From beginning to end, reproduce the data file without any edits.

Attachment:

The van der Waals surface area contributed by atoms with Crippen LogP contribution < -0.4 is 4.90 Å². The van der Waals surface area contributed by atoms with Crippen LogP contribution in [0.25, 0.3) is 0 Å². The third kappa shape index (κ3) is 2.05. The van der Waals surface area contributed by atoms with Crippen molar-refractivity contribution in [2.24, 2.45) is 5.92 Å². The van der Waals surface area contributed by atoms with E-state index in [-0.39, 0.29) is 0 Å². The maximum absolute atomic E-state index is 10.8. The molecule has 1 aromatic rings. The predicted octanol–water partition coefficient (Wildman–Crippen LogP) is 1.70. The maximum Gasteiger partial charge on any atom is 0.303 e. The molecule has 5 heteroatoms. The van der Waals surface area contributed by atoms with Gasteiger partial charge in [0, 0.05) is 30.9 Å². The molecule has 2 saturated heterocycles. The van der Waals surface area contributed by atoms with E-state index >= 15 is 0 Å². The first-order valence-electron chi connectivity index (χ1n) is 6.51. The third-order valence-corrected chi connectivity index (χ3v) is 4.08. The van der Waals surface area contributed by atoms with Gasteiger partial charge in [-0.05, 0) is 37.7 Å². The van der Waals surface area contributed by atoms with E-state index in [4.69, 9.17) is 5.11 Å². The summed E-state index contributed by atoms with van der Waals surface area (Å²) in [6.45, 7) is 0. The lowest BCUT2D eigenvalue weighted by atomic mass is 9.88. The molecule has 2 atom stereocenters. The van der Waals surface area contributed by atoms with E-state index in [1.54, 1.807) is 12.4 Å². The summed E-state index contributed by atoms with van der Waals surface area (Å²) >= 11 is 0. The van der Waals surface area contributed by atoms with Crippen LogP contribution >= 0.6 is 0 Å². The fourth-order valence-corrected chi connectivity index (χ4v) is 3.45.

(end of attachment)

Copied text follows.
The van der Waals surface area contributed by atoms with Crippen LogP contribution < -0.4 is 4.90 Å². The van der Waals surface area contributed by atoms with Crippen LogP contribution in [0.25, 0.3) is 0 Å². The third kappa shape index (κ3) is 2.05. The van der Waals surface area contributed by atoms with Crippen molar-refractivity contribution in [2.24, 2.45) is 5.92 Å². The van der Waals surface area contributed by atoms with E-state index in [-0.39, 0.29) is 0 Å². The maximum absolute atomic E-state index is 10.8. The molecule has 1 aromatic rings. The predicted octanol–water partition coefficient (Wildman–Crippen LogP) is 1.70. The maximum Gasteiger partial charge on any atom is 0.303 e. The molecule has 5 heteroatoms. The van der Waals surface area contributed by atoms with Gasteiger partial charge in [0, 0.05) is 30.9 Å². The molecule has 2 saturated heterocycles. The van der Waals surface area contributed by atoms with E-state index >= 15 is 0 Å². The first-order valence-electron chi connectivity index (χ1n) is 6.51. The third-order valence-corrected chi connectivity index (χ3v) is 4.08. The van der Waals surface area contributed by atoms with Gasteiger partial charge in [-0.05, 0) is 37.7 Å². The van der Waals surface area contributed by atoms with E-state index in [4.69, 9.17) is 5.11 Å². The summed E-state index contributed by atoms with van der Waals surface area (Å²) in [6.45, 7) is 0. The lowest BCUT2D eigenvalue weighted by atomic mass is 9.88. The molecule has 2 atom stereocenters. The van der Waals surface area contributed by atoms with E-state index in [1.54, 1.807) is 12.4 Å². The summed E-state index contributed by atoms with van der Waals surface area (Å²) >= 11 is 0. The van der Waals surface area contributed by atoms with Crippen LogP contribution >= 0.6 is 0 Å². The fourth-order valence-corrected chi connectivity index (χ4v) is 3.45.